BELFAST — Jane Beers doesn’t mind if people are milling about in her front yard. In fact, she welcomes the company.

Beers, with the help of a group of local volunteers, has transformed her front yard into the High Street Little Free Garden that will offer free vegetables to those who wish to harvest them.

“It’s all free,” Beers said of the vegetables growing on her front lawn, “and it’s open to everyone who wants to come take what they need.”

A small chalk board alerts visitors to produce ready for harvest at Jane Beers’ Little Free Garden in Belfast. Photo by Jim Leonard

Lettuce, onions, kale, chard, and peppers are just a few items planted in front of Beer’s house. A sign in front of the yard details what items are ready for harvest.

Beers got the idea for the garden from a flyer outlining the benefits of permaculture and urban gardening left at her home by Teddy Mattson of Dirt Goat Permaculture.

“This past winter I would go jogging around town,” Mattson said, “and I’d see a place that was good for (an urban garden) and drop off a flyer.”

The High Street Little Free Garden covers what formerly was Jane Beers’ front lawn. Photo by Jim Leonard

Urban gardening is defined by Google as “the process of growing plants in an urban environment.”  Most urban gardens include a variety of edible plants similar to those Beers has planted currently.

“Wouldn’t it be nice,” Beers said, “if more people would try doing this.”

According to Mattson, more people are. “It’s a trend that is rising in Waldo County,” Mattson said. Most of the community and urban gardens in the area feature edible plants, he noted.

Mattson hosts a podcast through his business detailing various aspects of permaculture and urban gardening. He also sends out messages, or “perma-blasts,” to an email group.

“It’s kind of my way of collaborating with other people,” Mattson said. “There’s more demand for projects like these than I can handle myself. The perma-blast gets a group together to share the work on a project and, hopefully, learn how to do it themselves.”

In early April, Mattson showed up at Beers’ home with 17 volunteers and installed the garden in one day.

“It was fun,” Beers said. “We got the garden done in one day. A few people brought banjos, played music and we had a bonfire.”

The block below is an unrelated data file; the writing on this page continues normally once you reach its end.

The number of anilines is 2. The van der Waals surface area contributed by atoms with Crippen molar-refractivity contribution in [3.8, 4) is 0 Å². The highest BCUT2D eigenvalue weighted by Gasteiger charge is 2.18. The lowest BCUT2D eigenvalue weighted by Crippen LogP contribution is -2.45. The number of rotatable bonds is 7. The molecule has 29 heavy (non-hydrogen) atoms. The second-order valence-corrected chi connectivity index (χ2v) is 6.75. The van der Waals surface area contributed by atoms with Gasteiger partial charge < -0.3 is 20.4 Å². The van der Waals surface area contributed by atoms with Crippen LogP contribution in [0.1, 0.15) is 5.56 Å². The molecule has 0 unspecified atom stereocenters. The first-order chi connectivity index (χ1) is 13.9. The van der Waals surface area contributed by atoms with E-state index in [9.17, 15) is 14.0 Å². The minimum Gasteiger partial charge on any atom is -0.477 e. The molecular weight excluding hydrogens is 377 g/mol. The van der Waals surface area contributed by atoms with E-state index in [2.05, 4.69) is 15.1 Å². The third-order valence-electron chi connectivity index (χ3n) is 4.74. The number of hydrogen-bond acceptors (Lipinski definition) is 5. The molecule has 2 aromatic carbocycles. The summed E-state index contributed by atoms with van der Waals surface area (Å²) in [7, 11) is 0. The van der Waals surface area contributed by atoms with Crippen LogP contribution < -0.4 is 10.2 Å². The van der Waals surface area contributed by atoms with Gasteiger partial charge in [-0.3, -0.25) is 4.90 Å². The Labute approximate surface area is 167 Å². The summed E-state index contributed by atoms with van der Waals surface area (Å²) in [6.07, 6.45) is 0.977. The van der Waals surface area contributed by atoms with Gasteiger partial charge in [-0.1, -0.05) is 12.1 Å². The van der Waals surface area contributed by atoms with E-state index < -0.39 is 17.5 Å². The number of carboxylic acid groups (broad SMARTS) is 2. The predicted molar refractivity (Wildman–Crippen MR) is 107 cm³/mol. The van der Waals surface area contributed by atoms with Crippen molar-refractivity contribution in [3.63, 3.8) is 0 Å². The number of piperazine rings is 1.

Benefits of urban gardening include tapping into local food trends, creating productive edible landscapes, promoting healthy communities, and reducing the need for and environmental impact of large agricultural operations.

“The population density of an area like this is ideal to grow (a lot) of local food this way,” Mattson said.

Mattson was impressed with Beer’s willingness to try her hand at urban gardening.

“She’s super cool,” Mattson said of Beers. “She’s a very giving spirit who wants to get people together and take care of them.”

Beers moved to Maine from Indiana four years ago with a background in nonprofits and hospice care. After settling in Belfast three years ago, she looked for ways to help in the community and the COVID pandemic provided her with an opportunity.

“I have a lot of people that walk by my house,” she said. “Last summer I put some chairs outside to allow people a chance to sit, rest and talk in a place that is outside and safe.”

The chairs remain and provide a complete view of the High Street Little Free Garden. In the near future, Beers will add another feature to her yard.

“I’m going to put in a library box” Beer said. “I’ll leave some books about gardening that people can take, or they can leave a book if they want.”

The Little Free Garden provides tools for those who want to work in the garden. Photo by Jim Leonard

Once the garden was finished, Beers did all the planting and is currently working the space on her own. She has left a box of gardening tools in the front yard for those who wish to work, weed or harvest.

For now, Beers looks forward to seeing community members in her garden while enjoying an unexpected benefit.

“I’ve got a lot less lawn to mow,” she said.